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Old 21-08-2017, 22:38   #16
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Re: Varnish blues

Have you tried the option of hiring some local, quality professional critiquing & advisement? For your technique, equipment, & products choices.
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Old 21-08-2017, 22:58   #17
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Re: Varnish blues

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Thanks all....my wood is filled and has more and more layers on it as I sand them down and start again,,,all work is in 70-75 degrees and quickly put in a sealed area to avoid dust,,,,,been using paint thinner as a solvent...might have to upgrade that...got some nice fine synthetic brushes but see no difference,,,,foam seems to have fewer bubbles but seems inconsistent...using pettit and ephinies both straight and thinned ,,,,much experimentation, no good results...not sure where to go at this point
I think I tried using ordinary paint thinner once, and the results were horrible. You need Pettit T10 or Interlux 333.
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Old 21-08-2017, 23:22   #18
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Re: Varnish blues

I'm only an amateur varnisher, but have found that adding some Penetrol, perhaps 15-20%, improves flow out for me. Started this practice after noticing some very successful pros use it.. FWIW!

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Old 22-08-2017, 06:38   #19
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Re: Varnish blues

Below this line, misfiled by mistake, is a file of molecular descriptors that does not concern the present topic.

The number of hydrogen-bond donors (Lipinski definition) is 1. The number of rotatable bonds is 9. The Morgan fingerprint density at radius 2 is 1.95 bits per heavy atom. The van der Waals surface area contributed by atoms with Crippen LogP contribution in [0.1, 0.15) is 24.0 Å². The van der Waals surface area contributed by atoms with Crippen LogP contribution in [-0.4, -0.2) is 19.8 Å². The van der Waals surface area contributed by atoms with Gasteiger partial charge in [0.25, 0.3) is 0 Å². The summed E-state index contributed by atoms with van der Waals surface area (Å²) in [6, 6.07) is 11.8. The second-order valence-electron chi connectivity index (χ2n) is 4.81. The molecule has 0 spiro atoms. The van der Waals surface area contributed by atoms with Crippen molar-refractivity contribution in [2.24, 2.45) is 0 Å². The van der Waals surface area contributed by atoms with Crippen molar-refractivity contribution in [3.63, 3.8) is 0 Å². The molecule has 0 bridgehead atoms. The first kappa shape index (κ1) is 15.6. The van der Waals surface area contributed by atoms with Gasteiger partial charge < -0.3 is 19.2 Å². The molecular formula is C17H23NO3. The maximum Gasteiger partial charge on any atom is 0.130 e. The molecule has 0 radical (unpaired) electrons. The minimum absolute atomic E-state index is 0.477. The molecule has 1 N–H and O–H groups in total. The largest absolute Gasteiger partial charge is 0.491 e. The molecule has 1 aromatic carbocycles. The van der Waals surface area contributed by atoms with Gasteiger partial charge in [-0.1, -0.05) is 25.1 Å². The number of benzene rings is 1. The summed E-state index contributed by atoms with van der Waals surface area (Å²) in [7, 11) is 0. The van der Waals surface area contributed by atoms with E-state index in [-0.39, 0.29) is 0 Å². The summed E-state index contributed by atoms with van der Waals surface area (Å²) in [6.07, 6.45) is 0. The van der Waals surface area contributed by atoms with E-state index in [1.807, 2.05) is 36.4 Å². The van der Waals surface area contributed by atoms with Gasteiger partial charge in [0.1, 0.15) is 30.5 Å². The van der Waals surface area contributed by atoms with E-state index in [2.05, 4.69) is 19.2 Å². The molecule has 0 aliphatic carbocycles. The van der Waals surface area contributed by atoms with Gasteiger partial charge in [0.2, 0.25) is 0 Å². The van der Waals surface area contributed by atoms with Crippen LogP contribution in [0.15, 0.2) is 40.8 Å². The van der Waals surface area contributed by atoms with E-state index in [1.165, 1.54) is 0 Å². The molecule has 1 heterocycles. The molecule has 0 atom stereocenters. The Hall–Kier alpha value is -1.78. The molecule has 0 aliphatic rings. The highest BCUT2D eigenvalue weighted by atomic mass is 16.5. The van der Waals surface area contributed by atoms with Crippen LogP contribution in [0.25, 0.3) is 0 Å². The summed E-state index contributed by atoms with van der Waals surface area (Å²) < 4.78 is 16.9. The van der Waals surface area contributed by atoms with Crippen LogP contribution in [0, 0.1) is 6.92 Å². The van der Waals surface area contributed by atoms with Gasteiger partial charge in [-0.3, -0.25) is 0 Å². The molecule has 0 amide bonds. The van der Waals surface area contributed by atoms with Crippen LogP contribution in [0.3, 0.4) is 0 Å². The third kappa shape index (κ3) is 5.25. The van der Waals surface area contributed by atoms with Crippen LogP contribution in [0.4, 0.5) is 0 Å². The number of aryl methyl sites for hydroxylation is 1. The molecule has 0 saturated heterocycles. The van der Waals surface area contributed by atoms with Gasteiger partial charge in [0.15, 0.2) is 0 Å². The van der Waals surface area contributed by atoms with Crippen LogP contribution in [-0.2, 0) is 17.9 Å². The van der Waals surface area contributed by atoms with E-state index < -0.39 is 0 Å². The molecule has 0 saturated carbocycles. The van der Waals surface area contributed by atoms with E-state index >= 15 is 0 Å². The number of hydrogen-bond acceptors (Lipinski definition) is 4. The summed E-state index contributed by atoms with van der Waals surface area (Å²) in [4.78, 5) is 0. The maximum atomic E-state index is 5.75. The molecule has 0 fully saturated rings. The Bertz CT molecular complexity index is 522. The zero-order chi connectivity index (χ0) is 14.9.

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I'm only an amateur varnisher, but have found that adding some Penetrol, perhaps 15-20%, improves flow out for me. Started this practice after noticing some very successful pros use it.. FWIW!

Jim
I certainly do, for Epifanes anyway. That stuff is super thick, more of a base to allow you to reduce as needed for any conditions. The Epifanes thinner is awesome, I use it for other brands as well. It's the best thinner out there.

IMHO, the OP should switch to Awlspar reduced 10-20% with Epifanes thinner. Very very user friendly. If you can't get a nice finish with that, your doing something wrong.


However, Awlspar is a standard spar varnish. Epifanes is what is known as a "long spar varnish". This is why it's finicky to work with, and why it sucks to sand on (super gummy). It's the softest varnish out there. Unfortunately, these features which cause it to be a pain to work with are also what cause it to last longer than other varnishes without failure. Because it's more flexible, less brittle, takes longer to crack at joints.

As a result, I sometimes do all build coats in Epifanes (fourteen coats at least), then finish with a coat or two of something easier to work with that has higher gloss, like Awlspar. This gives the amber color of an Epifanes job, with lots of depth, higher gloss, superior gloss retention, better UV protection, etc etc.

Of course the next step up is either Awlwood (have four boats done in this now) or the Ultimate Brightwork System from Awlgrip (Awlbrite over Awlspar).
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Old 22-08-2017, 07:44   #20
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Re: Varnish blues

varnish ptui. is awesome for unused boats but i use mine. a lot.